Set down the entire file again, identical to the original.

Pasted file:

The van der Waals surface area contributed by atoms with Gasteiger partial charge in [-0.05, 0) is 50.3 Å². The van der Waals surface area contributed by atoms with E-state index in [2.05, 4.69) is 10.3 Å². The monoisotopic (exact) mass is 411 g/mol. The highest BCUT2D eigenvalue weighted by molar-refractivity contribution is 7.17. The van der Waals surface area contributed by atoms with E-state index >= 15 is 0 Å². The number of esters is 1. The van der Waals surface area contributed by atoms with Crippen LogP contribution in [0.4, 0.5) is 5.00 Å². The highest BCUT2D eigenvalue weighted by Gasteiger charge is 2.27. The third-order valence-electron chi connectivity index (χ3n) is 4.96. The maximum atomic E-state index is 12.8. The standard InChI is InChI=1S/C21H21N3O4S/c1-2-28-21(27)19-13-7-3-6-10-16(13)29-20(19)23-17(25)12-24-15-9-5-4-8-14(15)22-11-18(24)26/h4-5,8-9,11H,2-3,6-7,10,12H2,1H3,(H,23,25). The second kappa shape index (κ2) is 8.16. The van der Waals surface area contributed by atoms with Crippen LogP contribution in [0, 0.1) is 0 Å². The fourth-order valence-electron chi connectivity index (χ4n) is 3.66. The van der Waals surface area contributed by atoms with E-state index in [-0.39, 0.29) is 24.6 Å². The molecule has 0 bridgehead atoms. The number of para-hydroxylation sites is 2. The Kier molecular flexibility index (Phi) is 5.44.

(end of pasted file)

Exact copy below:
The van der Waals surface area contributed by atoms with Gasteiger partial charge in [-0.05, 0) is 50.3 Å². The van der Waals surface area contributed by atoms with E-state index in [2.05, 4.69) is 10.3 Å². The monoisotopic (exact) mass is 411 g/mol. The highest BCUT2D eigenvalue weighted by molar-refractivity contribution is 7.17. The van der Waals surface area contributed by atoms with E-state index >= 15 is 0 Å². The number of esters is 1. The van der Waals surface area contributed by atoms with Crippen LogP contribution in [0.4, 0.5) is 5.00 Å². The highest BCUT2D eigenvalue weighted by Gasteiger charge is 2.27. The third-order valence-electron chi connectivity index (χ3n) is 4.96. The maximum atomic E-state index is 12.8. The standard InChI is InChI=1S/C21H21N3O4S/c1-2-28-21(27)19-13-7-3-6-10-16(13)29-20(19)23-17(25)12-24-15-9-5-4-8-14(15)22-11-18(24)26/h4-5,8-9,11H,2-3,6-7,10,12H2,1H3,(H,23,25). The second kappa shape index (κ2) is 8.16. The van der Waals surface area contributed by atoms with Crippen LogP contribution in [0, 0.1) is 0 Å². The fourth-order valence-electron chi connectivity index (χ4n) is 3.66. The van der Waals surface area contributed by atoms with E-state index in [-0.39, 0.29) is 24.6 Å². The molecule has 0 bridgehead atoms. The number of para-hydroxylation sites is 2. The Kier molecular flexibility index (Phi) is 5.44.